Book Reviews 129
I Remember, being the Memoirs of Mrs. John Herndon (Maria
Aurelia Williams) James together with Contemporary His-
torical Events and Sketches of Her Own and Her Husband's
Families. By Charles Albert Sloane, editor and compiler.
(San Antonio, Texas: The Naylor Company. 1938.
Frontispiece, illustrations, and an index. Pp. 301.)
Mrs. James, whose memoirs are here the subject of comment,
was born in San Antonio, Texas, in 1859. Her reminiscences, even
were they not sprightly and interesting and significant in them-
selves, are valuable because of her own distinguished family ties,
she and her family being related to John Tyler, the tenth President
of the United States; and to Robert E. Lee, Commander of the
Confederate Armies. Mrs. James is also a direct descendant of
Geoffrey, Count of Anjou, who founded the Plantagenet line in
England, this latter relationship entitling her to membership in
the highly exclusive Plantagenet Society.
The James memoirs are worth while also because of the illus-
trious people and the famous places about which she reminisced.
Through the pages of the book may be found historical comments
on John Herndon James, her distinguished husband; informative
references to the historic rivalry between Indianola and Port La-
vaca; stirring tales about the destruction of Indianola by the hlur-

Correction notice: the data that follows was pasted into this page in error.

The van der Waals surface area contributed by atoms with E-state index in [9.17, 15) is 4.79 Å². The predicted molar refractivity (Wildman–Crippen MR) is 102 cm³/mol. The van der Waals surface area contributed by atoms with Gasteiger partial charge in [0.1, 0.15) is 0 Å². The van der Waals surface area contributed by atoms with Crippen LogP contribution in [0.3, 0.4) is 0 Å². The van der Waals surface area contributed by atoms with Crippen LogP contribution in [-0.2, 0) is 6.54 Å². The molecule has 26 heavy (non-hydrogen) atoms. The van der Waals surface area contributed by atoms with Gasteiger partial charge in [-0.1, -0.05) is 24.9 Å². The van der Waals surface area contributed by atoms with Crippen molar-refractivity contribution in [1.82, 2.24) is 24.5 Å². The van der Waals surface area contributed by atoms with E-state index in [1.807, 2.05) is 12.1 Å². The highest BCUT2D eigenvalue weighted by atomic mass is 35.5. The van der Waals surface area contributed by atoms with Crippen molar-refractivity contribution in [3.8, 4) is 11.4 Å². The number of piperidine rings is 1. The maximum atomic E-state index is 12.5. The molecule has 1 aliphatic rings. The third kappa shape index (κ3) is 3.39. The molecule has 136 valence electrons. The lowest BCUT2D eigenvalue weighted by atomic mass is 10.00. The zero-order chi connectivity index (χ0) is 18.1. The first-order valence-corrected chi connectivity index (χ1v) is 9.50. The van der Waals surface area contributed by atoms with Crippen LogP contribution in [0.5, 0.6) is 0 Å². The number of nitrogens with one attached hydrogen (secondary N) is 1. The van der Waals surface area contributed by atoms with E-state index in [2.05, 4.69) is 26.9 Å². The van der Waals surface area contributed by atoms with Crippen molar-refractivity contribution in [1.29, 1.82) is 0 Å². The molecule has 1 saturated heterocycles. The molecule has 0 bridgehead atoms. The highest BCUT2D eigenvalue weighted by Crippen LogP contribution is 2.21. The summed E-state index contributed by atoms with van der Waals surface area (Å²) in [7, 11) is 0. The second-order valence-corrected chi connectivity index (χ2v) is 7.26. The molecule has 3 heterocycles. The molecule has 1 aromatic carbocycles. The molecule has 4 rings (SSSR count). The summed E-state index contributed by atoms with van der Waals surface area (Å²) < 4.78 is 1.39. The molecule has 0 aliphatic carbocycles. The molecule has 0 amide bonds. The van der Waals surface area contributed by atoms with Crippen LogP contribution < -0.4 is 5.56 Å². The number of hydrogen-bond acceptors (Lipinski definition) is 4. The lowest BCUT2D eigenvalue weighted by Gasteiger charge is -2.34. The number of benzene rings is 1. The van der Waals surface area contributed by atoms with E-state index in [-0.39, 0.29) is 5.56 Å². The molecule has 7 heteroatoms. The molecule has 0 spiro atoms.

ricane of 1875; brief commentaries on the history of the famous
forts of Texas-Duncan, Inge, Clark, Mason, McKavett, Graham,
Gates, Scott, Croghan, and Lincoln; brief notices of Jolm L.
Bullis, the noted Indian fighter; description of the activities of
General John B. Hood, R. E. Lee, George B. McClellan, and Earl
Van Dorn who served at Fort Croghan; stories of the founding of
Fort Sam Houston, the great military depot at San Antonio; grue-
some stories of Indian depredations along the Rio Grande; records
of the miraculous cures brought about by Drs. Herff, Chandler, and
Barker; stories of the ministerings of the Episcopal preachers of
San Antonio; and interesting descriptions of the colorful San
Jacinto Festival and Battle of Flowers. Mrs. James glorifies these
past incidents and gives the figures of the pre-twentieth century a
glamour and romance which a closer view perhaps would not reveal:
The gallantry of the men, the eloquence and the saintliness of the
ministers, the bravery and fortitude of the army officers, the beauty
and innocence of the women, and the uncanny success of "the
giants of the medical profession" would seem to indicate that a
Texas State Historical Association. The Southwestern Historical Quarterly, Volume 43, July 1939 - April, 1940. Austin, Texas. The Portal to Texas History. http://texashistory.unt.edu/ark:/67531/metapth101111/. Accessed December 11, 2013.